Ensure you have a current copy of the book of ceremonies (kingdom or principality). Read through the invocation of the lists to remind yourself how it runs. Highlight any points where you need to check with the royals about their preferences.
Friday of the event
Organise the choreography of the presentations at the start of the tournament.
If the weather is good and the procession is outdoors, so speak to the marshal in charge about making an entrance to the list field, for example, lowering one side of the list ropes, to allow access to the list field.
If the weather is poor, or uncertain, confer with the event steward about where to hold the procession indoors. It is totally miserable to take part in a ceremony standing outdoors in armour and good clothes with your banners getting soggy.
Identify an initial marshalling area where entrant couples should report immediately before the procession.
Put the list field heralds together with the Minister of the Lists and the Marshal-in-Charge briefly, to ensure that everyone understands the procedures for the tournament, including how the Minister of the Lists wants to receive results, and the timing of any scheduled water breaks.
Ask the royals for a brief meeting to ensure you and their court heralds have their court business in order.
Check that all entrants have small shields for the list tree, if using. If you have late entrants or someone has forgotten a display shield, some heavy cardboard and acrylic paints available can fill the gap in a pinch.
On the day of the event
Confirm starting time with the royals and the marshal in charge. Do not let this time slip.
Brief the heralds on any last-minute changes that came up as a result of the previous evening’s actions (withdrawn entrants, for example).
Set up the list tree if required. Lay out the shields for easy reach. Agree with the list minister about how the heralds running the tree will update it.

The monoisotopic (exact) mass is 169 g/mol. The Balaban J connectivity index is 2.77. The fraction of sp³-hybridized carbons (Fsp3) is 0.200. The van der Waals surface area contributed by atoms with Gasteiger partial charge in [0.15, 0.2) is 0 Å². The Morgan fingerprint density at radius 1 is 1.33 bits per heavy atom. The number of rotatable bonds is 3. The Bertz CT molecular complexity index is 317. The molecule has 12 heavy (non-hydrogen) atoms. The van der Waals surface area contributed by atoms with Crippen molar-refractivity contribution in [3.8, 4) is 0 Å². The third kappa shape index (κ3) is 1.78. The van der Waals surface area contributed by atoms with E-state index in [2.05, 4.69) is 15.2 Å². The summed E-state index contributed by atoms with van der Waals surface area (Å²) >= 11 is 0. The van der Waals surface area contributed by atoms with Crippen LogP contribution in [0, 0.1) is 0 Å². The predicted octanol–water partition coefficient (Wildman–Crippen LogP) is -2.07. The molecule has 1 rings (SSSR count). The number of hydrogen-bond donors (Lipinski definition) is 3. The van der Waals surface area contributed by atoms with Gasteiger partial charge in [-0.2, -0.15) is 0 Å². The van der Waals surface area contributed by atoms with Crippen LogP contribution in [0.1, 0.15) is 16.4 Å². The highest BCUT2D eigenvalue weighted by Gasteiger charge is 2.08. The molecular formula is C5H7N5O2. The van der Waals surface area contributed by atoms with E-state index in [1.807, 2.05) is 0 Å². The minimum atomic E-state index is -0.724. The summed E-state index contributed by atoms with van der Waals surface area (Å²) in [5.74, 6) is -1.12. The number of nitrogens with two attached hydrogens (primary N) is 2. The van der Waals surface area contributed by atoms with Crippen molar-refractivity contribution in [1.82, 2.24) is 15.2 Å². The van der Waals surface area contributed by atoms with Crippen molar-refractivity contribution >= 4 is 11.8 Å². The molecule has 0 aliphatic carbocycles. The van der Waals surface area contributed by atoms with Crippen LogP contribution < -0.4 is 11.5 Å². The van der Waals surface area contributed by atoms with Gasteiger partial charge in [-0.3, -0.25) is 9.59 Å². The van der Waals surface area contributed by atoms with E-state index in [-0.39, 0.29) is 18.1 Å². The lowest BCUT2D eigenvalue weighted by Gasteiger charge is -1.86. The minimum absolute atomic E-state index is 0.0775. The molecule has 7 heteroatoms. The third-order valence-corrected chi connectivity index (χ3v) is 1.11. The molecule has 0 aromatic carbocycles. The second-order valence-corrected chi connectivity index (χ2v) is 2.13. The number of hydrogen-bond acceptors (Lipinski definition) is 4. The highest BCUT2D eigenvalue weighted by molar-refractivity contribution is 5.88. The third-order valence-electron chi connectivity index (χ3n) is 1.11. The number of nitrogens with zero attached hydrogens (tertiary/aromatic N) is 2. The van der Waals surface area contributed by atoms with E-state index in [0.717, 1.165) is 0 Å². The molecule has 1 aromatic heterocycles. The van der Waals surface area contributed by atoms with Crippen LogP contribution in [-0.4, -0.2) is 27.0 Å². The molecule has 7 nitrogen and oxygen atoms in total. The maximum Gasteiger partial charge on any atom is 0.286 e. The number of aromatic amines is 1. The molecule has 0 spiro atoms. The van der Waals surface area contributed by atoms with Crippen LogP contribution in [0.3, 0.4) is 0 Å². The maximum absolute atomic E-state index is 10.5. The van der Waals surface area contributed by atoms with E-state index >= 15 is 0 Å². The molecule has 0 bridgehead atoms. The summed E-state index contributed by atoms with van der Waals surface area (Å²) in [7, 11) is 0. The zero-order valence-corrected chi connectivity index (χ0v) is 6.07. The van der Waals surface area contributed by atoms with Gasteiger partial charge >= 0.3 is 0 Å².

Once all entrants have arrived in the marshalling area, line them up in order, and brief them as a group on how the procession will work, e.g. which entrances they should use and where they should go after entering the list or other presentation area, where any retainers should retire to, etc.
Add some ‘usher’ heralds to any positions needed to guide entrants through the procession
Run everything! :)
After the event
Thank the many herald volunteers, the list minister and the marshal in charge who helped you make the occasion special. Make it public.
Send in your court report, and remind others to send in any reports.
Ceremony and public speaking is just plain scary for some people. Make sure the entrants understand their role in the ceremony and ask if they have any questions. Make sure novice heralds have their texts, and water to hand.
Ceremony length depends on the number of entrants. You need up to 5 mins to open court and welcome people, then 3-5 mins per person for procession, then closing remarks. So estimate of how long people will be standing through the ceremony, and remind heralds to keep a steady pace for procession entrances.
If you know there are some participants who cannot stand for long periods, provide an easy way for them to grab a seat discreetly.
Look after yourself
Being herald in charge is amazing fun, but makes for a full day.
Wear comfy shoes, dress comfortably, and make sure to eat enough.
Drink lots of water through the day, and save the alcohol til the end of the day. If you have trouble doing this for yourself, ask a friend to help you.
Bring throat lozenges!
Checklist compiled by Ysabella-Maria Vasquez de Granada, edited for web by Genevieve la flechiere